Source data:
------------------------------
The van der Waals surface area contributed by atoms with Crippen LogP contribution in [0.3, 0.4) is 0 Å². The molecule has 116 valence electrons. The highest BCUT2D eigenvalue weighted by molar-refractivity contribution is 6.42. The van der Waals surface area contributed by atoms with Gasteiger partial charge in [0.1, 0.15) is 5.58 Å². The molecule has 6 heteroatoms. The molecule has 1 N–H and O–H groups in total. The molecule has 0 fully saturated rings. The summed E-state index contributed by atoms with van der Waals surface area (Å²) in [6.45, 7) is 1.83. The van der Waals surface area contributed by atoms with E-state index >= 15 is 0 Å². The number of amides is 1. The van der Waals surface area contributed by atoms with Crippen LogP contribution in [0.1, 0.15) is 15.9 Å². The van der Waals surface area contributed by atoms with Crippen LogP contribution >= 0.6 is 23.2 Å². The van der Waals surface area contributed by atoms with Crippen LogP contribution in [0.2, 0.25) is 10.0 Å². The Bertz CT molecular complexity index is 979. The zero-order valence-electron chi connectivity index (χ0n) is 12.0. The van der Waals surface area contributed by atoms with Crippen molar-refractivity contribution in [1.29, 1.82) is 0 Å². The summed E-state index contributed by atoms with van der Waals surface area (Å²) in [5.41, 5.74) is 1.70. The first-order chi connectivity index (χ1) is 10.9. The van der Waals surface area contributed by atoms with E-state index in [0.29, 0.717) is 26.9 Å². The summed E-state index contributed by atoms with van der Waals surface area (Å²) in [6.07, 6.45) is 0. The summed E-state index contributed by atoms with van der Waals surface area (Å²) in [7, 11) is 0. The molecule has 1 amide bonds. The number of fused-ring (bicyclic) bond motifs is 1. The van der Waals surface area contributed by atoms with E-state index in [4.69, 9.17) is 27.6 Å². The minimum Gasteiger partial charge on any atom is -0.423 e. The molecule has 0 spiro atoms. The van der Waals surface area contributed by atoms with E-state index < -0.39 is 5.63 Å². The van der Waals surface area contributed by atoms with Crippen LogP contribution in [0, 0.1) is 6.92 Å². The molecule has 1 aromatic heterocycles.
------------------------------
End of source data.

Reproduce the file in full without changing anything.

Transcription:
The van der Waals surface area contributed by atoms with Crippen LogP contribution in [0.3, 0.4) is 0 Å². The molecule has 116 valence electrons. The highest BCUT2D eigenvalue weighted by molar-refractivity contribution is 6.42. The van der Waals surface area contributed by atoms with Gasteiger partial charge in [0.1, 0.15) is 5.58 Å². The molecule has 6 heteroatoms. The molecule has 1 N–H and O–H groups in total. The molecule has 0 fully saturated rings. The summed E-state index contributed by atoms with van der Waals surface area (Å²) in [6.45, 7) is 1.83. The van der Waals surface area contributed by atoms with E-state index >= 15 is 0 Å². The number of amides is 1. The van der Waals surface area contributed by atoms with Crippen LogP contribution in [0.1, 0.15) is 15.9 Å². The van der Waals surface area contributed by atoms with Crippen LogP contribution >= 0.6 is 23.2 Å². The van der Waals surface area contributed by atoms with Crippen LogP contribution in [0.2, 0.25) is 10.0 Å². The Bertz CT molecular complexity index is 979. The zero-order valence-electron chi connectivity index (χ0n) is 12.0. The van der Waals surface area contributed by atoms with Crippen molar-refractivity contribution in [1.29, 1.82) is 0 Å². The summed E-state index contributed by atoms with van der Waals surface area (Å²) in [5.41, 5.74) is 1.70. The first-order chi connectivity index (χ1) is 10.9. The van der Waals surface area contributed by atoms with E-state index in [0.29, 0.717) is 26.9 Å². The summed E-state index contributed by atoms with van der Waals surface area (Å²) in [6.07, 6.45) is 0. The summed E-state index contributed by atoms with van der Waals surface area (Å²) in [7, 11) is 0. The molecule has 1 amide bonds. The number of fused-ring (bicyclic) bond motifs is 1. The van der Waals surface area contributed by atoms with E-state index in [4.69, 9.17) is 27.6 Å². The minimum Gasteiger partial charge on any atom is -0.423 e. The molecule has 0 spiro atoms. The van der Waals surface area contributed by atoms with E-state index < -0.39 is 5.63 Å². The van der Waals surface area contributed by atoms with Crippen LogP contribution in [0, 0.1) is 6.92 Å². The molecule has 1 aromatic heterocycles.